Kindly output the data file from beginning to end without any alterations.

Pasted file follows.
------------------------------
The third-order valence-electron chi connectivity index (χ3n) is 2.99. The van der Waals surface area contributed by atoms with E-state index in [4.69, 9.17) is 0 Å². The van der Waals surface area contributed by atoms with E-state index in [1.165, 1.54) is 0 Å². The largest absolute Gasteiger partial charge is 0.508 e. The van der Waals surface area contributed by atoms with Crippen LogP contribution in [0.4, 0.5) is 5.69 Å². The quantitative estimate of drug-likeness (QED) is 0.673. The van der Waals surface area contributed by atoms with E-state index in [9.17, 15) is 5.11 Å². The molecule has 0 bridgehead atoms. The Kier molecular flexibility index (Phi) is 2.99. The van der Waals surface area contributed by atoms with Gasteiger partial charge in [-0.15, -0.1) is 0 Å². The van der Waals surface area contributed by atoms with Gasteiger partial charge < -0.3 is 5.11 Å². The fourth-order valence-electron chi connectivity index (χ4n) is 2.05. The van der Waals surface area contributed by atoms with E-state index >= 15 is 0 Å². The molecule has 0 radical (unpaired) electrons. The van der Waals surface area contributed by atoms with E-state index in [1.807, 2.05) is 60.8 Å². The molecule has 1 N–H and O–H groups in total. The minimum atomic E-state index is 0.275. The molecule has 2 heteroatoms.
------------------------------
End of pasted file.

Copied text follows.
The third-order valence-electron chi connectivity index (χ3n) is 2.99. The van der Waals surface area contributed by atoms with E-state index in [4.69, 9.17) is 0 Å². The van der Waals surface area contributed by atoms with E-state index in [1.165, 1.54) is 0 Å². The largest absolute Gasteiger partial charge is 0.508 e. The van der Waals surface area contributed by atoms with Crippen LogP contribution in [0.4, 0.5) is 5.69 Å². The quantitative estimate of drug-likeness (QED) is 0.673. The van der Waals surface area contributed by atoms with E-state index in [9.17, 15) is 5.11 Å². The molecule has 0 bridgehead atoms. The Kier molecular flexibility index (Phi) is 2.99. The van der Waals surface area contributed by atoms with Gasteiger partial charge in [-0.15, -0.1) is 0 Å². The van der Waals surface area contributed by atoms with Gasteiger partial charge < -0.3 is 5.11 Å². The fourth-order valence-electron chi connectivity index (χ4n) is 2.05. The van der Waals surface area contributed by atoms with E-state index >= 15 is 0 Å². The molecule has 0 radical (unpaired) electrons. The van der Waals surface area contributed by atoms with E-state index in [1.807, 2.05) is 60.8 Å². The molecule has 1 N–H and O–H groups in total. The minimum atomic E-state index is 0.275. The molecule has 2 heteroatoms.